Warner Music Group's Matthew Walters-Bowens on How Musicians Can Keep Their Creative Work Protected

Future of IP Protection Podcast - Matthew Walters-Bowens

In this episode, Branddy speaks to Matthew Walters-Bowens, Senior Legal Analyst, Trademarks & Domain Names at Warner Music Group, an entertainment and record label conglomerate.

They talk about how the landscape of IP protection has changed over the past ten years, steps recording artists need to take to protect their work, and the challenges they may face in doing so. They also discuss the role of AI in the music industry, and Matthew gives his advice for how to succeed in IP protection.

Get in touch with your host, Branddy Spence.

Topics Discussed

  • How Matthew was drawn to IP protection as a day job to support his singing and theater endeavors, and what motivates him the most about it.
  • How the landscape of IP protection has changed over the past ten years, from a focus on tracking down physical goods to enforcement on the internet.
  • The challenges to IP protection, specifically in the music industry.
  • How music industry professionals can raise awareness around IP protection with their clients, and how to balance protection with creative innovation.
  • The future of IP protection and how AI will play a role in it.
  • Advice for increasing awareness around IP protection, including keeping risk, timelines, cost, and mitigation top-of-mind

Guest Quotes


"So the nature of IP is dynamic. It's always going to be fundamentally changing because it is what's supporting whatever commerce is in the day and age. So one consistent thing that has never changed is it's changing. Some things that have changed since I've started are, well, I started with physical goods. And now in addition to any physical enforcement that you have to do ... a lot more internet and electronic enforcement that you have to do." (6:07)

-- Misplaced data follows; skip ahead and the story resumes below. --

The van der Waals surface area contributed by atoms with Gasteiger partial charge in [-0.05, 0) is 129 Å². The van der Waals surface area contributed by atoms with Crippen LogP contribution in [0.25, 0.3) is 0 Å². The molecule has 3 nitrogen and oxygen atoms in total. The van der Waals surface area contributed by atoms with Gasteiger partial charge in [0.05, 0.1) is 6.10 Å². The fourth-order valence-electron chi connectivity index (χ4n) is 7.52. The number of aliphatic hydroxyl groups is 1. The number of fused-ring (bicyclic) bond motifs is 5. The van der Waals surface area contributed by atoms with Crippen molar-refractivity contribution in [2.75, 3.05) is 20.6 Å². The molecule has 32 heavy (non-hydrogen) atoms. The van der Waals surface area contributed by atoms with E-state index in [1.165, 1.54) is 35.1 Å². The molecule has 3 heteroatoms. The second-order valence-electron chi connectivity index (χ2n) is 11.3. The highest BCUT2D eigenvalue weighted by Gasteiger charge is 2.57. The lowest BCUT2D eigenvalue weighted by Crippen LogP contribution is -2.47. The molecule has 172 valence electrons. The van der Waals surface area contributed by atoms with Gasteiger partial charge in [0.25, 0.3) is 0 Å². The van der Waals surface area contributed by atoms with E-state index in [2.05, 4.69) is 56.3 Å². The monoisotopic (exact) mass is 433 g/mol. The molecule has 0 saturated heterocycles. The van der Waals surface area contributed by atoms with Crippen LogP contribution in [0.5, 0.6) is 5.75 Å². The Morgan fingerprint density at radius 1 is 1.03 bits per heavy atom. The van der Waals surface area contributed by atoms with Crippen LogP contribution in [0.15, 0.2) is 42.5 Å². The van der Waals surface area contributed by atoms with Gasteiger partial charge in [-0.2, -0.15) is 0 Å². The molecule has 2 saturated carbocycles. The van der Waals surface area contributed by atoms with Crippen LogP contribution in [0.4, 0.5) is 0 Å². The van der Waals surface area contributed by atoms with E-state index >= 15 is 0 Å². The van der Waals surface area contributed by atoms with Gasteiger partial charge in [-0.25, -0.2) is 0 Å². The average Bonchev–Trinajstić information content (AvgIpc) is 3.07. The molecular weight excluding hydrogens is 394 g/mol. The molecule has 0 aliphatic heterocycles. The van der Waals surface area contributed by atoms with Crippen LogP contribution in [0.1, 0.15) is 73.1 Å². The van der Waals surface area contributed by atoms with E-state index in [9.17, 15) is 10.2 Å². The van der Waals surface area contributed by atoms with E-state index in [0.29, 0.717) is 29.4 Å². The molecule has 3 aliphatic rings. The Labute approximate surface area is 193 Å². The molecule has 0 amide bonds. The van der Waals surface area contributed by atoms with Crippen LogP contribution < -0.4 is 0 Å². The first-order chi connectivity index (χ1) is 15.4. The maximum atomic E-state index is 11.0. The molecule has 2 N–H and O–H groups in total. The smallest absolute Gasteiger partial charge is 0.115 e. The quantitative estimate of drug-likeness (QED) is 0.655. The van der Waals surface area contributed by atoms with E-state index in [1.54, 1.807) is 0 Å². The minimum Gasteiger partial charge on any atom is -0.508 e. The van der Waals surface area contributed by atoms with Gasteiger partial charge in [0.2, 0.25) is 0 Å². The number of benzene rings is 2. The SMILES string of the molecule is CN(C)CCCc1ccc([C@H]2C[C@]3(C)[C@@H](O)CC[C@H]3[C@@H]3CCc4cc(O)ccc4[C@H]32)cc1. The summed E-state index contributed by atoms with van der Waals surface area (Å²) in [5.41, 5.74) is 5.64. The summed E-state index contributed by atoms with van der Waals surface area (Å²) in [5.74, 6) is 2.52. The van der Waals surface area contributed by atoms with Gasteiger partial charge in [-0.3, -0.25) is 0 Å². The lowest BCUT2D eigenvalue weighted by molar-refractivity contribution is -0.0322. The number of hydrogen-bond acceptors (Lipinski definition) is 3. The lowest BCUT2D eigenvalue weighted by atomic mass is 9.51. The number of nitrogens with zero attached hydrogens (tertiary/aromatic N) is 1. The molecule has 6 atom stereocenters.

"Personally, when I make music, I like to not listen to music for a long time because you'll get sued for any little thing. You can unconsciously copy someone's work if you've been listening to it recently. So I like to just make spaces for my own creativity, quiet spaces where I can just have my own original ideas." (11:16)


"But with trademarks and IP and things that I already do, AI is affecting my work in a positive way, in a positive way, such as watch notices or just clearance searches. That is a form of AI, even though it's already older and less shiny than this new AI is supposed to be." (18:46)


"It's important to know what your jurisdiction is. Because we're like, 'We're a trademark, we're covered around the world.' No, you're not. I'm sorry. It's super expensive to be covered around the world. So look at where you really think your income is going to come from and protect yourself there first and then grow." (20:57)


"Sometimes when going over song lyrics, for example, does the artist or whoever is making the creative content accept the fact that there might be risk? And if your risks are large, then you need to have the budget for a large risk. And if they're small, nominal things, maybe you can not care and water off a duck's back, or you make a little bit of change to the lyric or to the title of whatever the play is. At least in my work so far, I haven't seen the IP and trademark talks stifle creativity. Frankly, I think they amplify it." (25:13)

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